I can’t say that I have any personal connection to Narvskaya Zastava. In my personal perception from childhood onward, this neighborhood seems very far away. And this is what makes this neighborhood so strange. Because if you look at it rationally, it’s actually quite close to the center. You don’t actually have to travel very far; you only have to cross the Obvodny Canal and drive down Petergof Prospect or Gaza , as it was been called for all of my life, for as long as I can remember. On the one hand, it’s very close, but on the other, this neighborhood is very far away, as far as psychology is concerned.
So let’s say you’ve reached Repin Square . On the one side, there’s the Admiralty. On the other side of Repin Square , the Fontanka River ends. You already have the feeling that you’ve reached the end: gate, bridge; the end of the city. If you drive on, you’ll have reached Narvskaya Zastava, and you’ll already have the feeling that everything is different.
What’s actually so strange about this neighborhood is that you could say that life is really very different here. And until today, I have the feeling that it really differs from the rest of the city. Actually, the first paradoxical strangeness consists in the fact that this neighborhood came about as a proletarian area and that it’s still that way today, all the more since the area could have had (and already has) a completely different conditions. But in any case, it hasn’t really changed at all. Today, no one is concerned with developing it; there’s little to no construction; the developers haven’t come here yet and chances are they won’t in the future. It has such a clearly defined image that it will probably stay this way for years to come.
So that’s one part of the story. The other part is my personal relationship to what I feel is an extremely interesting area in terms of architecture. And it seems to me that this neighborhood could become incredibly amazing, if people would start to relate to it a little differently. Of course, this would make a lot of sense, because the neighborhood around Stachek Square , that is, the architecture of the entire area from the Narva Gate up to the Kirov City Council and down Stachek Prospect is completely brilliant. I always feel that in any really cultured city, this neighborhood would immediately become one of the main tourist attractions, because it contains an excellent parade of constructivism. To be honest, there are hardly any example of good constructivism in this entire city, but here, there are all these great buildings: the City Council building with its genius tower by the architect Trotsky, Nikolsky’s school, Traktornaya Street, and the Gorky House of Culture, the Communal Kitchen, and of course, the Institute of Professional-Technical Education, another brilliant building, which is unfortunately in a sorry state of disrepair. In combination with such wide spaces and streets, which are really typical of Petersburg , all of this is utterly fascinating. In fact, I feel that that the entire section from the Narva Gate all the way to the Kirov City Council are our Champs d’Elysee. The golden glitter of those letters on the triumphal arch next to that constructivist grey it’s just so elegant. And if you go on from the Park of January 9th, from the wall to the garden of the Winter Palace , there’s another great parade of Stalinist architecture. These building are literally like shrines with amazing interiors: take, for an example, the Avtovo metro-station, one of the absolute masterpieces of Stalinist architecture. It’s always seemed to me that we’ll live to see the day when the opera Aida is performed in the Avtovo metro-station, which would be the cultural highlight of any year. But until now, this is no more than a dream.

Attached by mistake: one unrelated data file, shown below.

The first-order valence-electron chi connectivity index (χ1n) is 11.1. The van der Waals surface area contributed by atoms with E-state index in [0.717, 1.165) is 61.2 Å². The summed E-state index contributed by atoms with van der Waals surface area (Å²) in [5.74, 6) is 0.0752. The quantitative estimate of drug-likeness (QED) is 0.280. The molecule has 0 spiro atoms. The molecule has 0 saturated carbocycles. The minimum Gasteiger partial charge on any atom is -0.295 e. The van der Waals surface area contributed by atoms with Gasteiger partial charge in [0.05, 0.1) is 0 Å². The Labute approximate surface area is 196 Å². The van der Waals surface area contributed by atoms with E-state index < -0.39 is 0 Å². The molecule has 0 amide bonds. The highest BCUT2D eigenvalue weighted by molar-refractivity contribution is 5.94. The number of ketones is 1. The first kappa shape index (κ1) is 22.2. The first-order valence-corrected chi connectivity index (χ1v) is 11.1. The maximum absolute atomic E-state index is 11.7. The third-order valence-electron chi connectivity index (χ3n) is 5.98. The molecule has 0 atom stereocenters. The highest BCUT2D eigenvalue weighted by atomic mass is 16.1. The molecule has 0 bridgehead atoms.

…Whenever we talk about what’s beyond the Narva Gate, we always think of the revolution and the revolutionary past. But today, we love Narskaya Zastava as a cult of the past. A cult of ruins. We go for walks there and remember our childhood and our youth. We remember the pleasure of Soviet life, the simplicity with which we lived back then, when a cone of ice-cream cost no more than 7 kopeks. On Nevsky Prospect, it’s hard to remember any of this, but in Narvskaya Zastava, on Stachek Prospect, on Traktornaya Street , at the Baltic Station, in all of those alleys with their worn, beaten-up benches, you remember the way things used to be. How you went to school, the Bulgarian cigarettes that you smoked what amazing cigarettes! you wouldn’t even be able to put them in your mouth today. But back then, it was completely natural; it was so normal, so good…So suddenly, you really want to go to the park to buy a bottle and drink it right there, even if you won’t be able to buy “777”, but once you’re in the store, you’ll finding yourself wanting to. On the other hand, it’s amazingly fun to drink whatever you can there, whatever it is. You can even sit in the park and drink a good bottle of wine. You know, it’s really just a ruin and all you do is remember and think and think and remember.